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What's New In Robotics This Week - 24.08.2018

Emmet Cole
by Emmet Cole. Last updated on Aug 24, 2018 8:02 AM
Posted on Aug 24, 2018 7:00 AM. 9 min read time

-Manufacturing & Cobot Roundup
-Meet 'Fusion'
-"Cranky" bots improve human performance
-Marine bots, space bots
-'Officer Promobot' reporting for duty?
-And much more!


Manufacturing & cobot roundup

Engineers at Keio University in Japan have created a robot that defies easy categorization: it's a telepresence robot, a remotely-operated exoskeleton w/ prostheses, and a cobot that enables multiple humans to collaborate.

Dubbed Fusion, the dual-arm system can be used to remotely demonstrate how a task should be performed or (via some straps) it can be used to physically move the wearer's limbs in real-time.  We may not see this bot in manufacturing facilities in the immediate future, but could such a system one day enable remote cobot training and programming?  (H/T IEEE Spectrum.)

It certainly looks cool...   



Purple Robotics recently signed U.S. distribution deals with Olympus Controls and Thinkbot Solutions and has plans to add about six more, according to reports.  In May 2018, Purple Robotics officially launched the PR10, "the world's first dual electric vacuum gripper." 



Moon Jeon-il, president of the state-run Korea Institute for Robot Industry Advancement (KIRIA) has hinted that Korea should lessen its dependency on "foreign countries" for robot parts and software.  In an interview with Business Korea, Moon also noted that "the robotics industry in Korea has been making rapid progress thanks to active support from the government and continuous efforts by the industry and academia" and that "the technology level of the Korean collaborative robot sector has risen faster than those of other sectors."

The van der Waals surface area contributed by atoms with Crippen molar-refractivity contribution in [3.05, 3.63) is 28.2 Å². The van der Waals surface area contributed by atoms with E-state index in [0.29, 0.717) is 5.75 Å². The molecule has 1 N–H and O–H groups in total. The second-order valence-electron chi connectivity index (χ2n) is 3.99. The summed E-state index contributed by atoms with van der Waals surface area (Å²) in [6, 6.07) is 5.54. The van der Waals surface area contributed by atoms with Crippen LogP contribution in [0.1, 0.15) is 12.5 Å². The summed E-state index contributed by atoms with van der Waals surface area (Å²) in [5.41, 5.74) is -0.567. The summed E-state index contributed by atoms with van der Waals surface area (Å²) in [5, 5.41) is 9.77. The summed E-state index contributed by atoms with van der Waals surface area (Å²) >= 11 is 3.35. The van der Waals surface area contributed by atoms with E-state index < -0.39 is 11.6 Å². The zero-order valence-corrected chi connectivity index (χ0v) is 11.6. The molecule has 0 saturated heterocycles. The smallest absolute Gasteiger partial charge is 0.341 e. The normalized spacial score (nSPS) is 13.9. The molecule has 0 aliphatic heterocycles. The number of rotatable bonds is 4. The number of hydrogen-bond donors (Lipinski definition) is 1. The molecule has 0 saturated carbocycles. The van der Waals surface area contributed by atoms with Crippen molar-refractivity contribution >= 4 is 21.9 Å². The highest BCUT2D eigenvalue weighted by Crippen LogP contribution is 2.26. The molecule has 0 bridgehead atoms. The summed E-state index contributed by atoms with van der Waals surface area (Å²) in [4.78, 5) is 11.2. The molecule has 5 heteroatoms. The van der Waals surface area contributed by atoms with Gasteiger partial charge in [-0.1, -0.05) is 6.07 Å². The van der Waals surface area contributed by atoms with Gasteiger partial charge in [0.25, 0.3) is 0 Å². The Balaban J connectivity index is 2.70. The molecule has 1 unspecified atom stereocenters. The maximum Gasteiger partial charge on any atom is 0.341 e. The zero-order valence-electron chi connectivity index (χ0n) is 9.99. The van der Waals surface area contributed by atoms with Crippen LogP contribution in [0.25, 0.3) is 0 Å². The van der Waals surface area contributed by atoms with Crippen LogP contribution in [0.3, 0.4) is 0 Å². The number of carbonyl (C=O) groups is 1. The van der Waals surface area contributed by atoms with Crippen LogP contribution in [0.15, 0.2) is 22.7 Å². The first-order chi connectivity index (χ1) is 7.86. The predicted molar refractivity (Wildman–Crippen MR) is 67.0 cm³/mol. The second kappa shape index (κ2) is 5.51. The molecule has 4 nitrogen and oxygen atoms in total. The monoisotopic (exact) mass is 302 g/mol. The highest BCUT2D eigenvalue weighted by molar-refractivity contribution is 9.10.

Yaskawa Motoman and the Robotics & Advanced Manufacturing Technology Education Collaborative (RAMTEC) have announced a new educational partnership in Ohio, USA.  The partnership will "expand RAMTEC’s curriculum to provide advanced robotic training and certifications that will be available to students in Central Ohio and around the state."  Fox28 Colombus was there...



Meanwhile, China is emerging as a "battleground" for the "crucial arm gear market," according to Nikkei Asian Review

As global demand for industrial robots swells, three companies find themselves in a pitched battle for supremacy in the market for a quality-defining component of robot arms.

The producers of small precision reduction gears used in robot arm hinges occupy a subsegment once dominated by Japan's Harmonic Drive Systems. But China's Leaderdrive is catching up fast. Further turning up the heat is Japan's Nidec, the industrial motor giant that recently began making these gears.

Miguel Ibarra, a senior in mechanical engineering at San Jose State and an intern at Walters & Wolf Glass used a UR10 cobot from Universal Robots fitted with a gripper from Robotiq to fabricate bayonets and then feed them to another location.  Ibarra spoke about the project this week...



It is often said that you should never see how sausages or legislation are made, lest all your fanciful and naive illusions about the world fall away.  However, I think we can make an exception for this specialist sausage packing robot, which can handle up to 800 sausages of the Frankfurt/hotdog type and up to 1,000 cocktail sausages per minute...



Researchers at the University of Minnesota are working on a system (arxiv PDF) that could enable humans and cobots to collaborate underwater using hand-gesture recognition...



 In other reading:



If you've been reading "What's New In Robotics" for a while, you'll know that there is a market of at least one for cranky robots.  I appreciate cuddly, polite, service-oriented bots as much as the next person, but there's something to be said for bots that are not always so obliging.  Could it be that there is a time and place for domestic robots to serve, but also a time and place for domestic robots to keep you on your toes?